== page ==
Language War is Over (If You Want It)
Earlier this month on Blog Excerpts we featured Alexandra D'Arcy's OUPblog post, "Ode to a Prescriptivist," which drew a sharp dichotomy between linguistic descriptivism and prescriptivism (personified by D'Arcy and her stern grandmother, respectively). D'Arcy's post inspired Stan Carey, a professional editor from Ireland, to write a typically thoughtful post on his blog, Sentence First.
Here's an excerpt from Carey's post, entitled "Descriptivism vs. prescriptivism: War is over (if you want it)":
As an attitude to language usage, prescriptivism lies on sliding scales of strictness and sense. There are moderate prescriptivists who defend their positions with thoughtful arguments, and there are purist types who take a more authoritarian, even ideological line. It is from the latter we tend to hear the lament that the English language is in terminal decline. Lionel Trilling wryly remarked that he found "righteous denunciations of the present state of the language no less dismaying than the present state of the language." Things can get snobbish, hostile ("You PC leftist liberal commies"), and baffling, such as when John Dryden decided that stranding a preposition at the end of a sentence was simply wrong. (It isn't, but some people still think it is.)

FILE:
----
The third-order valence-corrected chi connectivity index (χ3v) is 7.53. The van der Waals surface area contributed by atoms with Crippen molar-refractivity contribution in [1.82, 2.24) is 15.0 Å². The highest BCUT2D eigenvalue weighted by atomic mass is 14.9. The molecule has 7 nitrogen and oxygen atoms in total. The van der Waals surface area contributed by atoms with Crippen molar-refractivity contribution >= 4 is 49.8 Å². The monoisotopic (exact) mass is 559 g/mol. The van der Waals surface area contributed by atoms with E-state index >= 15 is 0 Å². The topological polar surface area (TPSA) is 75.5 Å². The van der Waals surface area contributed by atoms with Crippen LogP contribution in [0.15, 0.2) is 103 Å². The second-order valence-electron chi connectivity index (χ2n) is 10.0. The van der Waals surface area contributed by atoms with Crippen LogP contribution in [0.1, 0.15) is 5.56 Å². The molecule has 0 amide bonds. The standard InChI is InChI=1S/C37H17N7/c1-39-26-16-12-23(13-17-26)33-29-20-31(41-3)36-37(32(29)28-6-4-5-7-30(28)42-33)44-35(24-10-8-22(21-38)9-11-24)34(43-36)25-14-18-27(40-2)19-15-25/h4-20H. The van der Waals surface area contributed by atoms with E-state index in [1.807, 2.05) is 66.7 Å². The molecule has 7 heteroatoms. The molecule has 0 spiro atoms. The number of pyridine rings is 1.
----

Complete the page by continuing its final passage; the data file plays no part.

Nothing in language is set in stone. I find this awesome. So whence the joyless peevology, the empty outrage over nounings, neologisms, and colloquialisms? Frank Palmer wrote in Grammar: "What is correct and what is not correct is ultimately only a matter of what is accepted by society, for language is a matter of conventions within society." John Lyons echoed this in Language and Linguistics: "There are no absolute standards of correctness in language." The more I learned about how language works and wobbles, shifts and drifts, the more I realised how misguided my presumptions and prejudices could be. This is an invaluable lesson for an editor, who needs to be willing and ready to shift perspective according not only to context but also to prevailing conventions of what is correct or perceived to be so.
Read more about Carey's search for common ground in the language wars here.